The overwhelming majority of trustees feel confident in their role, according to research carried out for the Charity Commission.
A report titled Charity Trustee Survey was published by the regulator yesterday, showing that 55% of those surveyed felt “very confident” in their role. A further 42% felt “somewhat confident”, with just 3% saying they were not confident.
Populus conducted online interviews with 2,200 trustees. The findings have been published as part of the Commission’s ongoing work on public trust in charities.
Most trustees said they felt they had the enough time to do the role, that the rules and regulations were not burdensome, and that they were comfortable with their responsibilities.
Nearly all, 97%, were also confident of their own ability to stop wrongdoing at their charity.
In agreement with the public
When asked for their opinions on the charity sector as a whole, trustees mostly agreed with the views of the wider public. For example, 64% of trustees and 63% of the general public think there is “collective responsibility to uphold the reputation of charity more generally”.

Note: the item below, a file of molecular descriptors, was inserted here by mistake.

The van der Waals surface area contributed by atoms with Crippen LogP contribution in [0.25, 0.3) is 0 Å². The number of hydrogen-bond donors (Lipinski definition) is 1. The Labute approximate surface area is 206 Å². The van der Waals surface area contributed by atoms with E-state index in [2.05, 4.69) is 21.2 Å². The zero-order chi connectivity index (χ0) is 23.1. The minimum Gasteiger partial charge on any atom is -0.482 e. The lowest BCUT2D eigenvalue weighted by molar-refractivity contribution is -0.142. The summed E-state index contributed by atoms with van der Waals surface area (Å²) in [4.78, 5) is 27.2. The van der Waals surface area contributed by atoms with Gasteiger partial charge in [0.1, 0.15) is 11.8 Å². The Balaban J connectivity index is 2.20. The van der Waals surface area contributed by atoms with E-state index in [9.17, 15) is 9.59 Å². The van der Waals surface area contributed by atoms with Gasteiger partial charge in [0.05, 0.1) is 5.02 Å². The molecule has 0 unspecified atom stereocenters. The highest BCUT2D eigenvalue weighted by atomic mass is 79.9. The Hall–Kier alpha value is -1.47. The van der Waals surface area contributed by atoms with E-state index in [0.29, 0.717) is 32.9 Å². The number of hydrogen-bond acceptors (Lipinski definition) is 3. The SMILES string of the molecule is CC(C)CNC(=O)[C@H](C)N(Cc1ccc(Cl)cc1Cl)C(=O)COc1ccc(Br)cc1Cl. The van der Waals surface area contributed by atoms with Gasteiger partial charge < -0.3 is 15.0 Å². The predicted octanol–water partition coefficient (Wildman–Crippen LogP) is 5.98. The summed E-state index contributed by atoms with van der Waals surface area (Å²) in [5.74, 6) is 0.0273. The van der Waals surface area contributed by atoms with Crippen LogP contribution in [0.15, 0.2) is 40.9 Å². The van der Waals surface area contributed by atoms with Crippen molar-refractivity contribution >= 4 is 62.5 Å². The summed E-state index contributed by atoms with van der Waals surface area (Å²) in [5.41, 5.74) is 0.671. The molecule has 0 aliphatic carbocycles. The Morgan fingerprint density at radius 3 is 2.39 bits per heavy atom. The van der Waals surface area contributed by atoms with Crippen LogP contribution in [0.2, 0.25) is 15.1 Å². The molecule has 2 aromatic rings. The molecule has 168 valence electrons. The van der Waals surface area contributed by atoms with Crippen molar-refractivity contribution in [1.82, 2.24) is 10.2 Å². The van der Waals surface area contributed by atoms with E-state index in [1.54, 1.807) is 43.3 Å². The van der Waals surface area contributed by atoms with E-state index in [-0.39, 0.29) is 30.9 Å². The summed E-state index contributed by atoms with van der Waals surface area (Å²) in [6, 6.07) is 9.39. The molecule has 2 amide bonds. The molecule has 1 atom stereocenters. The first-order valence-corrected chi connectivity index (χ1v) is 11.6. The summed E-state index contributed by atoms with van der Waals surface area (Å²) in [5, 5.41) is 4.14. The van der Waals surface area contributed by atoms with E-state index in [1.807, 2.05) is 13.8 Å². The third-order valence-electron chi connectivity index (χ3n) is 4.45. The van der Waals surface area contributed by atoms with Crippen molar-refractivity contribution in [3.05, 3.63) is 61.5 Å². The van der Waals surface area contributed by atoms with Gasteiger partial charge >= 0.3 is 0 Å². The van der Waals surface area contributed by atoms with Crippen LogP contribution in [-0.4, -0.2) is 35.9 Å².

However, trustees were more likely to be in favour of paying charity chief executives the same as private sector CEOs.
Nearly a third (32%) of trustees said “charity’s CEO should be paid the same as CEOs for business in the private sector” compared to 17% of the general public.
Trustees were also more likely to think behaving ethically was important, with 71% agreeing that “the way our charity goes about meeting its charitable purpose is as important as whether it fulfils that purpose or not”. This compares with 52% of the public.
Opinion of the regulator
Trustees had a mainly positive impression of the Charity Commission.
Some 90% said they are confident the regulator will deal with wrong doing when it emerges, and three-quarters are confident that it will uncover wrongdoing in charities.
Nearly two-thirds have used a Commission service and 58% said information was easy to find on the regulator's website.
However most rarely seek out information from the Commission. The top reason, given by 62% of those who rarely or never sought advice from the Commission, was: “I don’t think I need help and guidance that regularly.”